Predator The Pegasus Kind Spyware
While NSO Group’s ‘Pegasus‘ spyware in headlines, other groups quietly sold equally powerful spyware. A report on spyware called ‘Predator’ released detailing after finding it on an iPhone that had also been infected with NSO Group’s Pegasus.
An exiled Egyptian politician named Ayman Nour became suspicious because his phone was “running hot.” Researchers found Nour’s phone was infected with Pegasus and also identified other spyware, which researchers determined was Predator. They also connected Predator to Cytrox, based in North Macedonia.
Both phones were iPhones running iOS 14.6 the latest version at the time of the hacks which suggests that Predator exploited a never seen vulnerability in the iPhone’s software to infect the phones.
Predator and Pegasus have similar feature sets and, Predator was delivered to Nour’s iPhone via a malicious link sent over WhatsApp. When the link opened, was able to gain access to the phone’s cameras and microphone, as well as pull data off the phone. Unlike Pegasus, Predator cannot silently infect a phone without user interaction. The spyware relies on user input, like clicking a malicious link, to activate.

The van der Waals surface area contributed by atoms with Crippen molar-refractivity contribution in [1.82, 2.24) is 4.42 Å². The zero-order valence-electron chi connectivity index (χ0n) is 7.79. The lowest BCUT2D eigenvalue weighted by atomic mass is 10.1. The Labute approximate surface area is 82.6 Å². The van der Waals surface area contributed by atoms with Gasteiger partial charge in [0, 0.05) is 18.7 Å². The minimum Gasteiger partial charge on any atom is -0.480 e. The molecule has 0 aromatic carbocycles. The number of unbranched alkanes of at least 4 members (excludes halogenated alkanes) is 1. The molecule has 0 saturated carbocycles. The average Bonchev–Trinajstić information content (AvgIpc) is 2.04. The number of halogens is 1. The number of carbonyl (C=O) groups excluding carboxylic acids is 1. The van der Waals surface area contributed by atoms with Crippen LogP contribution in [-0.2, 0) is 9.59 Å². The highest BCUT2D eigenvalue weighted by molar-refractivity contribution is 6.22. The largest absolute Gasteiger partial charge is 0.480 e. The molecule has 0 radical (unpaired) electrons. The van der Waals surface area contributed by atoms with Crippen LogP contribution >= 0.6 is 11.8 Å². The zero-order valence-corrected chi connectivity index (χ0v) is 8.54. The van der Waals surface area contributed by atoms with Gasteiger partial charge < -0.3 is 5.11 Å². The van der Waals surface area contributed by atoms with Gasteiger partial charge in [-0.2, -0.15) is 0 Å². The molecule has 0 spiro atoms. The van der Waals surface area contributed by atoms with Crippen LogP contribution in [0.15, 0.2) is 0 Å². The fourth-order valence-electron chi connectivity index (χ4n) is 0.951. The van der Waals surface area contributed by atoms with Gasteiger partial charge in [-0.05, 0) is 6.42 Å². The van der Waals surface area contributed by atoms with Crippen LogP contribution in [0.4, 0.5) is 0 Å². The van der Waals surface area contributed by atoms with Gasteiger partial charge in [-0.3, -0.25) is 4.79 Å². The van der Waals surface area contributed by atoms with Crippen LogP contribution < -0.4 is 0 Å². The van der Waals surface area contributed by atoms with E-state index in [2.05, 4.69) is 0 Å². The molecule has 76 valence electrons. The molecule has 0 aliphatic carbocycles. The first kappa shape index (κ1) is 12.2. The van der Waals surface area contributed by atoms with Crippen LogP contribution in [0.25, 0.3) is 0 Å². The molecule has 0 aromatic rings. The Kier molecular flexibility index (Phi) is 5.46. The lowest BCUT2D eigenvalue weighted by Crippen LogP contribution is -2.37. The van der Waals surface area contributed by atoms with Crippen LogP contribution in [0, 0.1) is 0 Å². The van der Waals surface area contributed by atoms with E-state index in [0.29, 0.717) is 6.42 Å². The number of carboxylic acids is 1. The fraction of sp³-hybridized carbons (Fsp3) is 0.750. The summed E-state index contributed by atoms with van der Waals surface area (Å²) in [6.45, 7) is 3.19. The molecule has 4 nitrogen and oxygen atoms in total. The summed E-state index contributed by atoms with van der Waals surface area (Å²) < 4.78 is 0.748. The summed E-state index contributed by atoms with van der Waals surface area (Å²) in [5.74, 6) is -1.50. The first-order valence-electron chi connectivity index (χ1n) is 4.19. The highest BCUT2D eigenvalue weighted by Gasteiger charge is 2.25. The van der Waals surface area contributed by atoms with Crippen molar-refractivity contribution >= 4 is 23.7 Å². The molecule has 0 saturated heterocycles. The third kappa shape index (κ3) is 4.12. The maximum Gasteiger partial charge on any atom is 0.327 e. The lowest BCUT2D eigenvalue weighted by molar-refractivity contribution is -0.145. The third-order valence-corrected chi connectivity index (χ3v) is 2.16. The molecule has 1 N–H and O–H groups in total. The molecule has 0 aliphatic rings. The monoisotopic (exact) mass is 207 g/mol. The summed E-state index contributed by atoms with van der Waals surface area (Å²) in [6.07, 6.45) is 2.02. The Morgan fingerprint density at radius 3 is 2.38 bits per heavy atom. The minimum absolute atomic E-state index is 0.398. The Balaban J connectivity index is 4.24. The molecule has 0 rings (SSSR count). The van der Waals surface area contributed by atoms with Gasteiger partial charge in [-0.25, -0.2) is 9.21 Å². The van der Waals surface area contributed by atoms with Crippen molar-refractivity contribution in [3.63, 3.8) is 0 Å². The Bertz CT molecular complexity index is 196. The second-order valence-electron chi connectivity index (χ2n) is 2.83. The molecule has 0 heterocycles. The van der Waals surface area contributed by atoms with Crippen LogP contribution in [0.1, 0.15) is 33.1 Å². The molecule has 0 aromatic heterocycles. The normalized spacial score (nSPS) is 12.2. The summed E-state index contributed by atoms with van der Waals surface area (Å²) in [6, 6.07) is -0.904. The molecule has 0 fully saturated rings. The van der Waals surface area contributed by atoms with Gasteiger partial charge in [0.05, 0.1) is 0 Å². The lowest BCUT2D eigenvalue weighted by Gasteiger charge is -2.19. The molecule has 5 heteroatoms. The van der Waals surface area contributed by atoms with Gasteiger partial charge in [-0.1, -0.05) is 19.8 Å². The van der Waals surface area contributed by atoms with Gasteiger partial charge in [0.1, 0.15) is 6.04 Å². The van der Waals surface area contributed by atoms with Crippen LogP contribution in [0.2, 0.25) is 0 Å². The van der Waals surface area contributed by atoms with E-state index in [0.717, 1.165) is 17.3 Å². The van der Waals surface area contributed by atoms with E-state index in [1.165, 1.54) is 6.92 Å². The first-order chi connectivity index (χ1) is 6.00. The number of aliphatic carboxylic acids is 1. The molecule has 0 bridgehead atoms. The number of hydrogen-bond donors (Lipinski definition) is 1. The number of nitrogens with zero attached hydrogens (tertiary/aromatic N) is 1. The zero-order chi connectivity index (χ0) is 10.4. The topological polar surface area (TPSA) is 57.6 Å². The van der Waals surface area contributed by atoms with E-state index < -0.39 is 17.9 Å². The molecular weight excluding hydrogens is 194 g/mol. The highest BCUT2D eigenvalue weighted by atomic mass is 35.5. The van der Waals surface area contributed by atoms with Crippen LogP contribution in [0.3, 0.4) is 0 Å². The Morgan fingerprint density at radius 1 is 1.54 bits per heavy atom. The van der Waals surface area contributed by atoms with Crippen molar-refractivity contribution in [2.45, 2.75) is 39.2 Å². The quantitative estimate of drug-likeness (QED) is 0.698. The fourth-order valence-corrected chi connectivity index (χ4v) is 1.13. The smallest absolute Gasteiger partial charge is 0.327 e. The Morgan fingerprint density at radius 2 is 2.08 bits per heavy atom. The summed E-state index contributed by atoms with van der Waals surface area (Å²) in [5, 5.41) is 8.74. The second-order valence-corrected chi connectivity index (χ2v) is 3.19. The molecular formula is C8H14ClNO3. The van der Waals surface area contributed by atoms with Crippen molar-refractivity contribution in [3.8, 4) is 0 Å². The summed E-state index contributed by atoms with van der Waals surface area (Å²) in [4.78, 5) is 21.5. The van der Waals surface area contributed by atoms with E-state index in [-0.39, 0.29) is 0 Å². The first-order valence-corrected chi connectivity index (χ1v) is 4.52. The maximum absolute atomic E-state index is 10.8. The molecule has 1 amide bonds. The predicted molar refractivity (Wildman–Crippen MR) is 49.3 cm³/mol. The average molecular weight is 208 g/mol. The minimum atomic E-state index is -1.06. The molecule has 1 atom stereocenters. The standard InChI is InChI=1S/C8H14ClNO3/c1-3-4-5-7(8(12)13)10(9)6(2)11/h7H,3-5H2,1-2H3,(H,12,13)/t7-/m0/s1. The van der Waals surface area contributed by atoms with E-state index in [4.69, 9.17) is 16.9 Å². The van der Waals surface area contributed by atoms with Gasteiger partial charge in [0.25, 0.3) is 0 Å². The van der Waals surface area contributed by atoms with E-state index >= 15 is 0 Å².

Researchers said Predator makes up for that with persistence the spyware can survive a reboot of an iPhone, which would typically clear out any spyware lurking in the phone’s memory. It does so by creating an automation using the Shortcuts feature built into iOS.
Meta banned Cytrox
Meta banned seven groups including Cytrox from its platforms and said it removed over 1,500 Facebook and Instagram accounts associated with the seven groups. These accounts were used to send malicious links to targets in over 100 countries. The company alerted some 50,000 people it believes were targeted by these groups.
Predator was likely being used by government customers in Armenia, Greece, Serbia, Indonesia, Madagascar, Oman, Egypt and Saudia Arabia. Meta’s investigation also found Predator customers in Vietnam, the Philippines and Germany.